Although the booth was a great success and I sold almost everything I made, this year I scaled my production WAY back and decided to do only headbands which were fun, and easy to embellish. Still, little mama industries dominated my dining table and fabric scraps and sweaters bits became a permanent feature of my living room carpet.
Oh, and did I mention The Children’s Store? This is a sweet tradition offered at both school’s Winter Fair. A room is transformed into a country store of wonderful handmade goodies and only children can go in (no grown-ups allowed except the shopping assistants and the cashiers inside). The kids love to go in on their own and use tickets to buy little gifts for their families…or in my kids case, shop mostly for themselves.
At Camellia, the expectation is that each parent donate 10 units of a single item towards the inventory of the store. Although it’s not required, because it’s a Waldorf school there is a tendency of the parents (myself included) to slave over 10 little hand-made gnomes or acorn babies or whatnot. This year, already inundated with my own crafting projects I stopped by The Dollar Tree instead, picked up a 10-pack of chintzy snowflake ornaments and flashed ’em up.
Stuck at home one Saturday morning, I cut out christmasey pictures from my old Martha Stewart Living magazines and ‘repackaged’ the snowflakes by attaching them to these backdrop cards. I thought they turned out pretty good!
And…always an overachiever, I did whip up a gnome or two in my spare time.
Finally, the day of Winter Faire #2 arrived. Yesterday, (December 11th) Camellia Waldorf School held their 22nd annual Winter Faire.
Months ago, during the relative calm of Fall, I agreed to create the costume and set for the King winter photo booth. The idea was that people would pay a couple of tickets to get their photo taken with King Winter, who this year would be played by my own lovely husband Keith.
Caught up in another week of seasonal and domestic stress, I hadn’t really done much in preparation for this. But a day or two beforehand I got busy on it, and Friday night I showed up for set-up with a bag of glittery props from the dollar store and a couple of hot glue guns. Backed up by the support of some other creative friends, we knocked it out.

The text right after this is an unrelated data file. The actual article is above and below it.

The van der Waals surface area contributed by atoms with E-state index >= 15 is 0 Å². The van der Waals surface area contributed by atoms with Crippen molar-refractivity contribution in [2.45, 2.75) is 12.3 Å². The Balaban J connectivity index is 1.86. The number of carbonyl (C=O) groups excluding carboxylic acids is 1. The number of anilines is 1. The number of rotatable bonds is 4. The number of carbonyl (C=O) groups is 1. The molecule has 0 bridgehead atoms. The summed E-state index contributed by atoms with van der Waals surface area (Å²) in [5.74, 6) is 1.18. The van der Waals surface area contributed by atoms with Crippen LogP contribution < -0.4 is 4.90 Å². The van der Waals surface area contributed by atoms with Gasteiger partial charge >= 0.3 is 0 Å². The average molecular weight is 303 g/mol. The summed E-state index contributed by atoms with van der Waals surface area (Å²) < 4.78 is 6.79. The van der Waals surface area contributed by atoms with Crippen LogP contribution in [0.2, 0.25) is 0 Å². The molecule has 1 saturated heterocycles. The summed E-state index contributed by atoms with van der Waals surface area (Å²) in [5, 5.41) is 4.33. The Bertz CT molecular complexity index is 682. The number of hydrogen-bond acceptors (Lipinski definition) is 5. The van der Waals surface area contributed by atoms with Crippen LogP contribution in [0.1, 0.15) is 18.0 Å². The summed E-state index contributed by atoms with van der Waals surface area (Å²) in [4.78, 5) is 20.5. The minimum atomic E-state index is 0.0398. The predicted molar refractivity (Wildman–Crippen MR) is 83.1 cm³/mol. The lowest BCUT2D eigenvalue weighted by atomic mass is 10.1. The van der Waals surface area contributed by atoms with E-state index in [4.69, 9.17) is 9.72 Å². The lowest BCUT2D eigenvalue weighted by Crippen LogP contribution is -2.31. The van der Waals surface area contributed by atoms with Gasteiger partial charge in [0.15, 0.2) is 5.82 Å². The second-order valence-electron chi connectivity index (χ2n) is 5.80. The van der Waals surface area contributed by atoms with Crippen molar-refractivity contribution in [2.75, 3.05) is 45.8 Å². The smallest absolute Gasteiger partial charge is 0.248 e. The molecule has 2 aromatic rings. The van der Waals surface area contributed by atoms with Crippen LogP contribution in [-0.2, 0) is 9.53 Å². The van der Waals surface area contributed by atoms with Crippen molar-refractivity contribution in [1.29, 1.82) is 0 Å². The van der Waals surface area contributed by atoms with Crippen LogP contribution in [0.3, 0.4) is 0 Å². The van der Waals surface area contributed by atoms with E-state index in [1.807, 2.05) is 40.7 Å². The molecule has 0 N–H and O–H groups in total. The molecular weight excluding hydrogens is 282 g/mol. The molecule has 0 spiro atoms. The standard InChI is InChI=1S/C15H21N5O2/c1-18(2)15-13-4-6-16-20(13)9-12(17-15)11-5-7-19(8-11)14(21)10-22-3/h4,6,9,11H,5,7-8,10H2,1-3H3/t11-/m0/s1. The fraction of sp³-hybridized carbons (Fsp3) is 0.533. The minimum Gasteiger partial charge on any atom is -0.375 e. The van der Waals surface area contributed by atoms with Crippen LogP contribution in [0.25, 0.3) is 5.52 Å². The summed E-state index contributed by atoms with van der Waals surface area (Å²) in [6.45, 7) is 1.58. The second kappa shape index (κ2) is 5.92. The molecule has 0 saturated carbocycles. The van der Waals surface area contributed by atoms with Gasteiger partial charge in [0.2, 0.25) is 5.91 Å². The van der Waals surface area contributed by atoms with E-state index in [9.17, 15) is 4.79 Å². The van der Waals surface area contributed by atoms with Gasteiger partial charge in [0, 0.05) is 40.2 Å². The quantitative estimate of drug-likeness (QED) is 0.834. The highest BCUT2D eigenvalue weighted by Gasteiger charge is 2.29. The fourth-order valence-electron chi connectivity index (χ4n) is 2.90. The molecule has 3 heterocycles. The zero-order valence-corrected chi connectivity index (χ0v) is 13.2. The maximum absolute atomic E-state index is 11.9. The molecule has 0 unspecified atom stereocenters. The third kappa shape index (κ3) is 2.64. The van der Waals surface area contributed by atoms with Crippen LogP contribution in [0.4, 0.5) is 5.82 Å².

And you know what? It turned out great!! Keith was an amazing King Winter. The set was beautiful to behold and photographed really well, as you can see in these awesome pics by my Dad, who was the dedicated babysitter for my kids all day, while Keith and I held down King Winter’s court.
And my headbands did pretty well too! I added them last-minute to the Camellia ‘community table’ with stuff by other crafting parents (thanks to those who staffed the table ALL day). I sold seven out of a total of twelve, which if I’ve done my math right means I sold 60% of my inventory! Not bad.
Of course, there were all kinds of artisans, vendors, and talented parents selling their wares. I didn’t get to see half the stuff but enough to know that there are some damn crafty people in our midst, no doubt toiling away in their living rooms, bedrooms or if they are lucky, craft rooms; coming up with great ideas and creating sweet gift items for love or money.
They too, are ignoring the other pressing demands of life such a laundry and cleaning the cat box, in favor of creativity, self-expression and the sanity provided by the satisfaction of making something beautiful with one’s hands.
It puts me in mind of this button, given to me by my friend Amy (of Murphy and Gert fame), a seriously crafty lady herself. I keep it pinned to the inside of my jacket lapel, away from the children’s eyes, flashing it only to those others in the know; those who get it; those who understand the restorative value of creative work: my crafty comrades-in-arms.